Stripping back regulation causes more uncertainty and can actually wind up making British businesses less competitive rather than trigger economic growth, writes Carum Basra
Last week, Liz Truss returned to the public eye to defend her brief time in office. In her speech, she called for an overhaul of the regulatory system, advocating sweeping cuts to rules she sees as stifling innovation and growth. But her arguments are both misguided and misinformed. The truth is stable and well-designed regulation supports innovation, opens markets to new entrants, and provides predictability for businesses to invest and expand. It upholds the values that people care about – worker protections, consumer rights and environmental safeguards. Without these, public trust evaporates.
For years, the view echoed by Truss has held that regulation inherently stifles investment and growth. This ideology runs counter to reality on the ground as well as the benefits smart rules provide. According to some measures, such as the World Bank’s Doing Business Index, the UK has historically been one of the OECD’s most lightly regulated economies. Promises of the savings that could result from further deregulation have proved to be an illusion. David Cameron’s much trumpeted Red Tape Challenge saved the average UK business just £230 annually.
Businesses are generally supportive of regulation, as research by the Aldersgate Group has shown. Across construction, automotive and waste industries, most businesses reported to the industry group that environmental regulations had a positive overall impact on their competitiveness. For these firms, the costs of compliance were offset by gains in quality, performance and competitiveness. This aligns with the findings of a recent essay collection compiled by Unchecked UK, in which leading UK businesses argue that well-designed regulations support innovation, investment, and growth.
Clear standards prevent companies from being undercut by competitors who cut corners on quality or protections. By mandating minimum benchmarks, regulation creates a level playing field where businesses compete on service, innovation and meeting societal goals – not a race to the bottom.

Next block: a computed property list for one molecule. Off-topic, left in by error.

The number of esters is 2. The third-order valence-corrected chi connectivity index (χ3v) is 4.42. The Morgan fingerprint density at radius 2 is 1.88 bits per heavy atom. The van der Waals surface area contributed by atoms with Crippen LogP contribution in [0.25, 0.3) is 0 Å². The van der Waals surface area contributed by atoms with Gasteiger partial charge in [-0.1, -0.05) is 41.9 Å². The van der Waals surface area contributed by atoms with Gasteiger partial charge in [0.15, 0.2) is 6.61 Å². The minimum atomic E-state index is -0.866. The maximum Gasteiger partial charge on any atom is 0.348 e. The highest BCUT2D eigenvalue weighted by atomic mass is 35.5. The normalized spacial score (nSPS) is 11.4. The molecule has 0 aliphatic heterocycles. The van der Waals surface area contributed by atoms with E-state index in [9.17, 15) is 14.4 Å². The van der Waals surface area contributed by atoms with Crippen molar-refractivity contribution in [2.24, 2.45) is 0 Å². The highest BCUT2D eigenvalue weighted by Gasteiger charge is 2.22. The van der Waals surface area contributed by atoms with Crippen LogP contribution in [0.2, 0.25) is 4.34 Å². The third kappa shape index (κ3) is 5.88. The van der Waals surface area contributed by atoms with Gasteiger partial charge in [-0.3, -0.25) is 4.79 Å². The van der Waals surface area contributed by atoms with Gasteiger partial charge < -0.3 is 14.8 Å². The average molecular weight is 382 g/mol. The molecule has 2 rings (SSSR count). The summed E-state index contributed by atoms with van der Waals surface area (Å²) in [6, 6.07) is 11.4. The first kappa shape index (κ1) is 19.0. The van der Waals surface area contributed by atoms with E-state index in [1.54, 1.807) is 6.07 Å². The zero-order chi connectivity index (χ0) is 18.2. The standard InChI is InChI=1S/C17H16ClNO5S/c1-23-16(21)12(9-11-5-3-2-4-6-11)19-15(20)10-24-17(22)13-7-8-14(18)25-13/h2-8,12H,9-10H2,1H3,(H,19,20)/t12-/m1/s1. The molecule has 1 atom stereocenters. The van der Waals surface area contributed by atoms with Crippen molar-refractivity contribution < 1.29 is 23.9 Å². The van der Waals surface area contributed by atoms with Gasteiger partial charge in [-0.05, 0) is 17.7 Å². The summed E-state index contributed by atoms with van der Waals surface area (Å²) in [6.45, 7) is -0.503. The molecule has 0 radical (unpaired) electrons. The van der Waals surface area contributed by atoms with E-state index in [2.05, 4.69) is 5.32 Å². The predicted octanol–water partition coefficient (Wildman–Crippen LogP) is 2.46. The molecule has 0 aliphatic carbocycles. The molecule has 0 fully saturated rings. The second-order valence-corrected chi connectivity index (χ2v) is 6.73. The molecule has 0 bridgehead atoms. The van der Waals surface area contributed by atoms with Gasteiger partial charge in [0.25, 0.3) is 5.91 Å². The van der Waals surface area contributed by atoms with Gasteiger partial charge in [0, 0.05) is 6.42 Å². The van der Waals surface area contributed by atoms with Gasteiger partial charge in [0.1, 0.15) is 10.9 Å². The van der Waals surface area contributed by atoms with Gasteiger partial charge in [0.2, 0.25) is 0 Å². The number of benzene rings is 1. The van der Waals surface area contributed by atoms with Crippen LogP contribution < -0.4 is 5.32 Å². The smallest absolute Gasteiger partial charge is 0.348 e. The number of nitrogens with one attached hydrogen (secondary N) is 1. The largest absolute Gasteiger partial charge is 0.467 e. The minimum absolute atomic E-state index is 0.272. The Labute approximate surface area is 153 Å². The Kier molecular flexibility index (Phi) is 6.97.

Meanwhile, wholesale deregulation risks unintended instability when business needs predictability. Rishi Sunak’s u-turn on Truss’s plans to scrap EU-era laws shows the impracticality of such an approach. Months of pressure from industry, civil society, and conservation groups forced the government to drop the “sunset clause” that would have automatically removed 4,000 EU-derived laws. This demonstrates that unilateral deregulation remains unpopular and unworkable. The path forward lies in pragmatic, evidence-based reforms updating rules where necessary while retaining balanced oversight.
The notion that Truss’s ideas are “not fashionable on the London dinner party circuit” may be true, but neither are they in Long Eaton, Blyth, Stevenage, or numerous other key battleground constituencies. Extensive focus group research conducted by Unchecked UK and More in Common in these critical swing seats shows that key voters want strengthened oversight and enforcement from government, not deregulation.
People associate stripping back rules with declining standards and a rigged system. They expect regulations to tackle problems in their everyday lives like crumbling schools, sewage pollution and online harms.
Liz Truss decries the regulatory state, but in doing so caricatures both business and public opinion. Truss’ ideological position looks increasingly outmoded. Her party would likely benefit both politically and economically from leaving rigid anti-regulatory dogmas behind and crafting evidence-based reforms that empower business within balanced oversight focused on the public good. To compete globally, the UK must lead with high ambitions for standards, not engage in a race to the bottom. With pragmatic reforms and robust enforcement, regulation drives innovation and prosperity.